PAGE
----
Exercise 1.6: Alyssa P. Hacker doesn’t see why if needs to be provided as a special form. “Why can’t I just define it as an ordinary procedure in terms of cond?” she asks. Alyssa’s friend Eva Lu Ator claims this can indeed be done, and she defines a new version of if:

(define (new-if predicate then-clause else-clause) (cond (predicate then-clause)
(else else-clause)))

Eva demonstrates the program for Alyssa:

(new-if (= 2 3) 0 5)
(new-if (= 1 1) 0 5)

Delighted, Alyssa uses new-if to rewrite the square-root program:

(define (sqrt-iter guess x) (new-if (good-enough? guess x)
(sqrt-iter (improve guess x)

What happens when Alyssa attempts to use this to compute square roots? Explain.

(define (improve guess x)
       (average guess (/ x guess)))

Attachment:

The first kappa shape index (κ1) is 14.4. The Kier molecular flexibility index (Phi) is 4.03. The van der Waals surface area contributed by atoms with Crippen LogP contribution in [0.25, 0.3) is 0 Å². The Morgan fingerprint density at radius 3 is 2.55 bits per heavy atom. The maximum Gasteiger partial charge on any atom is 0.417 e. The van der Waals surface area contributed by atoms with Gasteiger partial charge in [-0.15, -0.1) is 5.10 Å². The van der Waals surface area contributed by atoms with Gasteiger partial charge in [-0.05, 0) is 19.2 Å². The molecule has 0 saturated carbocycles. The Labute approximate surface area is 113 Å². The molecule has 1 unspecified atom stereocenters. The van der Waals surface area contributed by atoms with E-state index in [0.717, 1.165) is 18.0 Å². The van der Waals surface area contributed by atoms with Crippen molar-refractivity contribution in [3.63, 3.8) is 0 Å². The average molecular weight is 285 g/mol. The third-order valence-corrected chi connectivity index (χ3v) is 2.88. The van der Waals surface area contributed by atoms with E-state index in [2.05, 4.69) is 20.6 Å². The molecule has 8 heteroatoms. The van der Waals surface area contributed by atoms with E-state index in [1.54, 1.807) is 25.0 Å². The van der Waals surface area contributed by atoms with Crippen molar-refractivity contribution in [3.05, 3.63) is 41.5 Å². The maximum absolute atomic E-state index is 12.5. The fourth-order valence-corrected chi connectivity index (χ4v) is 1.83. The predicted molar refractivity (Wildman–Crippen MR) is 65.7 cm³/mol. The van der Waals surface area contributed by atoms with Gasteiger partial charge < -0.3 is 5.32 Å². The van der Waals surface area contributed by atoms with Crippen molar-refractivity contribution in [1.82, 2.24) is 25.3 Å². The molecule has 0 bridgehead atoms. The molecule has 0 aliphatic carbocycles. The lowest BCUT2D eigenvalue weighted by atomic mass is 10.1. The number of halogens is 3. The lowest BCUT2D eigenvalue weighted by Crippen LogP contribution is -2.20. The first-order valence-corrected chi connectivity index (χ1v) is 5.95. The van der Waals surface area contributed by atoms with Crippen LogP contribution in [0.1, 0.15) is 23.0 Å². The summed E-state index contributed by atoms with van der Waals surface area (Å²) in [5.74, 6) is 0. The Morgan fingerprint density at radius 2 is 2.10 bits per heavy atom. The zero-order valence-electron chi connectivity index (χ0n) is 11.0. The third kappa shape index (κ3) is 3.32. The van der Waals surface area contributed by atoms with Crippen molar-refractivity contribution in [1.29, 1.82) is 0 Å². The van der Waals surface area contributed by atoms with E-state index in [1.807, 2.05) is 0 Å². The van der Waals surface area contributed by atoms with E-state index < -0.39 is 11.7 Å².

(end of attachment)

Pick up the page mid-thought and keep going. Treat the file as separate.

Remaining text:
(define (average x y)
  (/ (+ x y) 2))

(define (good-enough? guess x)
(< (abs (- (square guess) x)) 0.001))
(define (new-sqrt x)
    (sqrt-iter 1.0 x)
(new-sqrt 9)


Because Scheme Lisp is in applicative order, so it evaluates all the parameters for the new-if; that makes sqrt-iter execute in whether cases, which cause infinite loop in consequences.

But the special form if will make sure the recursive happens only the predicate is not met.

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